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R.I.T. Rapid Intervention Team. Mission Statement. “Greater love hath no man than this, that a man lay down his life for his friends”(John 15:13). R.I.T. “Influence Of Tragedy” There Is No Greater Influence Of Change In The Fire Service Than A Line Of Duty Death Of A Firefighter.

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Mission statement

Mission Statement

“Greater love hath no man than this, that a man lay down his life for his friends”(John 15:13)

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  • “Influence Of Tragedy”

  • There Is No Greater Influence Of Change In The Fire Service Than A Line Of Duty Death Of A Firefighter.

  • Yet, There Is No Greater Tragedy Than That Of A Fallen Firefighter Whose Death Prompted The Passage Of A Safety Policy Which May Have Prevented His Death…..

  • Author Unknown

You have got to be kidding me rit

“You have got to be kidding me, RIT!”

  • 10 Most Common Responses:

  • 10) “You have got to be kidding me, R.I.T.!

  • 9) “ What, you want us to stand here?”

  • 8) “ If you let us get out of R.I.T., we’ll put this fire out!”

  • 7) “Who’s idea was this”

  • 6) “You go,we go (nowhere).”

You have got to be kidding me rit1

“You have got to be kidding me, RIT!”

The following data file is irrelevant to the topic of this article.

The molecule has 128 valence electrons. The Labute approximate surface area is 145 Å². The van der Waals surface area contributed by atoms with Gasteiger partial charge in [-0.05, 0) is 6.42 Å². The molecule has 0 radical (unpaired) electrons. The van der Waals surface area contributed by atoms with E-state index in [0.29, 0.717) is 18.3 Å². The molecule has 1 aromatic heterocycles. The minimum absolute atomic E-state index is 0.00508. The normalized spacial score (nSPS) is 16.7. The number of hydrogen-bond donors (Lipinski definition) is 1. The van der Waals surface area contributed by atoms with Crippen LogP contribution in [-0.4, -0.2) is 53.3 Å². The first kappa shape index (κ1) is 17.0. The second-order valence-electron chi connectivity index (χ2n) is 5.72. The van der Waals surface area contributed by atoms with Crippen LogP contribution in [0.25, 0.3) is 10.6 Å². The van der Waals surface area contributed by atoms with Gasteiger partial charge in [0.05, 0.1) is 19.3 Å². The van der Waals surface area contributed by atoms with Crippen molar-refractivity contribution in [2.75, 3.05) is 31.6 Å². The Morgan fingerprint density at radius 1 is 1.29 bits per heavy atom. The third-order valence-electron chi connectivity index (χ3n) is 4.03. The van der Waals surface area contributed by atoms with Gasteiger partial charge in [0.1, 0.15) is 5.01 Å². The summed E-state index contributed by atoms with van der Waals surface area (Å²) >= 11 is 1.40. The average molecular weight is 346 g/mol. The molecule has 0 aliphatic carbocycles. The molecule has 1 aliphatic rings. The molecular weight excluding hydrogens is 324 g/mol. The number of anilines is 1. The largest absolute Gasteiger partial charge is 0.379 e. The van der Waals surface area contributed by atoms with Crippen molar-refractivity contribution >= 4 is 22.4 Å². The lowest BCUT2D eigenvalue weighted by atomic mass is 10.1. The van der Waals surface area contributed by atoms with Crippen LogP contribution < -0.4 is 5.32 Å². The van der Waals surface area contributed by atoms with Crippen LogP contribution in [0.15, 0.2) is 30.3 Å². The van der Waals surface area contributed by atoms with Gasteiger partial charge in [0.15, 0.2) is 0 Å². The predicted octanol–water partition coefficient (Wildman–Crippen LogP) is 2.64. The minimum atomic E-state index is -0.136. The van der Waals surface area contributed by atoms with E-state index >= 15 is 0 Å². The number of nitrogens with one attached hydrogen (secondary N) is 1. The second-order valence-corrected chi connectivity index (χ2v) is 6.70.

• 5) “Ya, sure, we’ll stand here and do R.I.T, or Rectal Insertion of Thumb.”

  • 4) “We waited all year for a fire, and now we get to watch it from the front yard.”

  • 3) “ Leave the R.I.T. for the outstanding firefighters`!

  • 2) “We can be the R.I.T for rehab!”

  • 1) “Wow, we get to herd sheep in the front lawn again!”



  • Definition, Purpose, Concepts

  • Why do we have R.I.T.?

  • Case Studies

  • Mental conditioning

  • Deployment/Equipment for R.I.T. operations

  • Preparing for hands on

  • Hands on practical evolutions



  • Rapid Intervention Teams are crews of at least two members who may be called upon to supply rescue techniques to other firefighters operating a the scene of an emergency. These crews will have at least the same level of training and protective equipment as those operating at the scene.

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Rapid Intervention Teams

  • A function of Command

  • Assembled in teams of 2 or more

  • Bring rescue equipment to Command

  • Perform own size-up of scene

  • May do other functions as long as available immediately

  • Most important assignment given to a company

    • Protect and rescue firefighters